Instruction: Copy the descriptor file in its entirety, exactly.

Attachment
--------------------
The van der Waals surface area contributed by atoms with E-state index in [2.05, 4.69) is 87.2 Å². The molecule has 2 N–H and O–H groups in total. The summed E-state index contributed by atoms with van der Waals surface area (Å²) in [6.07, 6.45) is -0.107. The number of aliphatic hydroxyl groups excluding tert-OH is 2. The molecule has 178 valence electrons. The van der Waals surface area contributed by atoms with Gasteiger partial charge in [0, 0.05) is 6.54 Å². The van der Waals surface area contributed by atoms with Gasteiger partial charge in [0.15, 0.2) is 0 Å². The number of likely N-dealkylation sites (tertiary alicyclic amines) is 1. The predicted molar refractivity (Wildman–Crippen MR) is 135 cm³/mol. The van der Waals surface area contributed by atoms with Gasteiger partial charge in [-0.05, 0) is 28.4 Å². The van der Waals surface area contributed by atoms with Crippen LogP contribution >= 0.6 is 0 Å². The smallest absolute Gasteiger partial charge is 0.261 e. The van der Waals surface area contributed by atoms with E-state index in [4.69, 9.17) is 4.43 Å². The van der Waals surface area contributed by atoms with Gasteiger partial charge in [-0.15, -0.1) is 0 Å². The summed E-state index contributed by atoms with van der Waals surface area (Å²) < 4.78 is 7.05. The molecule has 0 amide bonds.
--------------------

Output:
The van der Waals surface area contributed by atoms with E-state index in [2.05, 4.69) is 87.2 Å². The molecule has 2 N–H and O–H groups in total. The summed E-state index contributed by atoms with van der Waals surface area (Å²) in [6.07, 6.45) is -0.107. The number of aliphatic hydroxyl groups excluding tert-OH is 2. The molecule has 178 valence electrons. The van der Waals surface area contributed by atoms with Gasteiger partial charge in [0, 0.05) is 6.54 Å². The van der Waals surface area contributed by atoms with Gasteiger partial charge in [0.15, 0.2) is 0 Å². The number of likely N-dealkylation sites (tertiary alicyclic amines) is 1. The predicted molar refractivity (Wildman–Crippen MR) is 135 cm³/mol. The van der Waals surface area contributed by atoms with Gasteiger partial charge in [-0.05, 0) is 28.4 Å². The van der Waals surface area contributed by atoms with Crippen LogP contribution >= 0.6 is 0 Å². The smallest absolute Gasteiger partial charge is 0.261 e. The van der Waals surface area contributed by atoms with E-state index in [4.69, 9.17) is 4.43 Å². The van der Waals surface area contributed by atoms with Gasteiger partial charge in [-0.15, -0.1) is 0 Å². The summed E-state index contributed by atoms with van der Waals surface area (Å²) < 4.78 is 7.05. The molecule has 0 amide bonds.